Crichton’s Last Novel ‘Micro’ to Get Hollywood Treatment

The Hollywood Reporter recently announced that Joachim Rønning, co-director of the upcoming Pirates of the Caribbean: Dead Men Tell No Tales, will be directing the latest Michael Crichton novel to be adapted to film. Rønning is co-directing the new Pirates film with childhood friend Espen Sandberg. Amblin Entertainment will be producing, as they acquired the rights to the novel a few years ago.

Director Joachim Rønning

Rønning taking Micro to big screens

Micro, Crichton’s last novel, was published posthumously in 2011, after Crichton’s 2008 death from lymphoma. It tells the story of a group of graduate students who travel to Hawaii to work for an up-and-coming biotech company. While there, they are miniaturized and left in the rain forest to fend for themselves, using only their knowledge of science and nature to survive. The plot sounds vaguely like 1966s Fantastic Voyage, where an injured scientist gets a crew injected into his bloodstream in order to remove a blood clot and save his life. The theme has also been used to comedic effect by the Honey I Shrunk the Kids films, starring Rick Moranis, and Innerspace, starring Martin Short and Dennis Quaid.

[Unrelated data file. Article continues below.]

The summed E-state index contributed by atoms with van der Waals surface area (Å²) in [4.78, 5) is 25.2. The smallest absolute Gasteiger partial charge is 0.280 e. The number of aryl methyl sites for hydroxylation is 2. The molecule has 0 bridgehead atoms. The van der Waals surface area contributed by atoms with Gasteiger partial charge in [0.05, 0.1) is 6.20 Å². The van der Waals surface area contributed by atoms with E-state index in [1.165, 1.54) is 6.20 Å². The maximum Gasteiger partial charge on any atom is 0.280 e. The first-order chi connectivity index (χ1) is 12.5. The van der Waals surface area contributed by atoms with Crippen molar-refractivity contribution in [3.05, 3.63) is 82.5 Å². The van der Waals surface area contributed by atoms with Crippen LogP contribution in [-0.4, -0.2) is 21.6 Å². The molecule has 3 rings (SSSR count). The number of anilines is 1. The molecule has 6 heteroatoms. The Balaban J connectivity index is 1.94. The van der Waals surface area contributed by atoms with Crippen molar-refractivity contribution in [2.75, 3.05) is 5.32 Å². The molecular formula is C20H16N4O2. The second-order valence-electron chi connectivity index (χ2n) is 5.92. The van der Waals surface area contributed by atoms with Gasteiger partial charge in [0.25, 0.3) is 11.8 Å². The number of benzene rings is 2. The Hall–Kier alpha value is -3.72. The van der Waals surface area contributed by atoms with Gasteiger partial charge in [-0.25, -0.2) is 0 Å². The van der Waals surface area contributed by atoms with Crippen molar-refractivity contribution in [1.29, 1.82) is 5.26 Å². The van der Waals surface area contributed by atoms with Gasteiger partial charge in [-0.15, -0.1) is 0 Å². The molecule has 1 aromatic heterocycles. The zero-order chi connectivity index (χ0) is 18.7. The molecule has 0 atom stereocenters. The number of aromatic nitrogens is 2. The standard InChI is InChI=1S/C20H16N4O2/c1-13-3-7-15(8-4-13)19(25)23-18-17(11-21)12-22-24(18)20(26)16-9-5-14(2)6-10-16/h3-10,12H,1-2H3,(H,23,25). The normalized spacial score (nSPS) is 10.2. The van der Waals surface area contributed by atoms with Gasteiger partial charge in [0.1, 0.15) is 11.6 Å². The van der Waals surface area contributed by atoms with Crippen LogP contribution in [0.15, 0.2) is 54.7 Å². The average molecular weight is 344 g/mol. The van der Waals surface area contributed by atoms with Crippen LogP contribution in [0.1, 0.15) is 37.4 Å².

The novel was incomplete when Crichton died, so it was finished by author Richard Preston. The screenplay was written by Darren Lemke

Michael Crichton on set

Crichton behind the camera

Crichton’s novels have long been a go-to source for Hollywood, beginning with The Andromeda Strain in 1971. Thirteen of his novels have been turned into films, including one of the first he directed himself, 1973s Westworld starring Yul Brenner, which was recently revived by HBO to wide acclaim. The original was also the first film to use computer generated images to create special effects, paving the way for all the CGI heavy films of today. He was the screenwriter for eight films, including 1996s Twister. He also created and wrote the pilot episode of the hit TV series ER, which became one of TVs longest running dramas. Although the initial script was written in 1974, it wasn’t produced until twenty years later, and, due to its accurate portrayal of a hospital emergency room, changed the way modern series are made.

As yet, there is no casting news, but with filming expected to begin sometime in the fall, we can probably expect some news in that arena in the coming months.

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